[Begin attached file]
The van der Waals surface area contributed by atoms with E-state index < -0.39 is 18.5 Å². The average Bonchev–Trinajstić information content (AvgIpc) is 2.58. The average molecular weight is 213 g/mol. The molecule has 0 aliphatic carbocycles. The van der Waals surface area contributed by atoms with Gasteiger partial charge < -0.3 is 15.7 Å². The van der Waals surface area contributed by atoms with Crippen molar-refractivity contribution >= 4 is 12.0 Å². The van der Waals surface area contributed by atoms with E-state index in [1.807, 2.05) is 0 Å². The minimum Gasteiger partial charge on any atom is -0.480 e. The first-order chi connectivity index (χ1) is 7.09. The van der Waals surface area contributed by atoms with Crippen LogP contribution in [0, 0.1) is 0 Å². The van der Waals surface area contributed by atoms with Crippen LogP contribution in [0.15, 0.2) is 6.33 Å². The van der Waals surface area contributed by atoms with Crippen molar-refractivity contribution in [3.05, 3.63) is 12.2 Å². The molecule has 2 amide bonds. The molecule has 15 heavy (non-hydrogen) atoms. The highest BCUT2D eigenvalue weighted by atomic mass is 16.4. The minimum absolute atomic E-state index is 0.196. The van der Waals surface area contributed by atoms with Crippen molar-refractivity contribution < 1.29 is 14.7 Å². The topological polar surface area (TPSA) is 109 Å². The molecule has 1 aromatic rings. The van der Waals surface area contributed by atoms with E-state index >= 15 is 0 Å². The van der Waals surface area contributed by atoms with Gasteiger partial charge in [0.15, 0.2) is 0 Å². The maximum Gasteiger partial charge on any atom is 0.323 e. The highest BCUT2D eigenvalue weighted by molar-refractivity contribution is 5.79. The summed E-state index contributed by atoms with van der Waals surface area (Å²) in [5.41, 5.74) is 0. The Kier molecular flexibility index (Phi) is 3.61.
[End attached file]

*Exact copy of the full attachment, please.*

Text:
The van der Waals surface area contributed by atoms with E-state index < -0.39 is 18.5 Å². The average Bonchev–Trinajstić information content (AvgIpc) is 2.58. The average molecular weight is 213 g/mol. The molecule has 0 aliphatic carbocycles. The van der Waals surface area contributed by atoms with Gasteiger partial charge < -0.3 is 15.7 Å². The van der Waals surface area contributed by atoms with Crippen molar-refractivity contribution >= 4 is 12.0 Å². The van der Waals surface area contributed by atoms with E-state index in [1.807, 2.05) is 0 Å². The minimum Gasteiger partial charge on any atom is -0.480 e. The first-order chi connectivity index (χ1) is 7.09. The van der Waals surface area contributed by atoms with Crippen LogP contribution in [0, 0.1) is 0 Å². The van der Waals surface area contributed by atoms with Crippen LogP contribution in [0.15, 0.2) is 6.33 Å². The van der Waals surface area contributed by atoms with Crippen molar-refractivity contribution in [3.05, 3.63) is 12.2 Å². The molecule has 2 amide bonds. The molecule has 15 heavy (non-hydrogen) atoms. The highest BCUT2D eigenvalue weighted by atomic mass is 16.4. The minimum absolute atomic E-state index is 0.196. The van der Waals surface area contributed by atoms with Crippen molar-refractivity contribution < 1.29 is 14.7 Å². The topological polar surface area (TPSA) is 109 Å². The molecule has 1 aromatic rings. The van der Waals surface area contributed by atoms with E-state index >= 15 is 0 Å². The van der Waals surface area contributed by atoms with Gasteiger partial charge in [0.15, 0.2) is 0 Å². The maximum Gasteiger partial charge on any atom is 0.323 e. The highest BCUT2D eigenvalue weighted by molar-refractivity contribution is 5.79. The summed E-state index contributed by atoms with van der Waals surface area (Å²) in [5.41, 5.74) is 0. The Kier molecular flexibility index (Phi) is 3.61.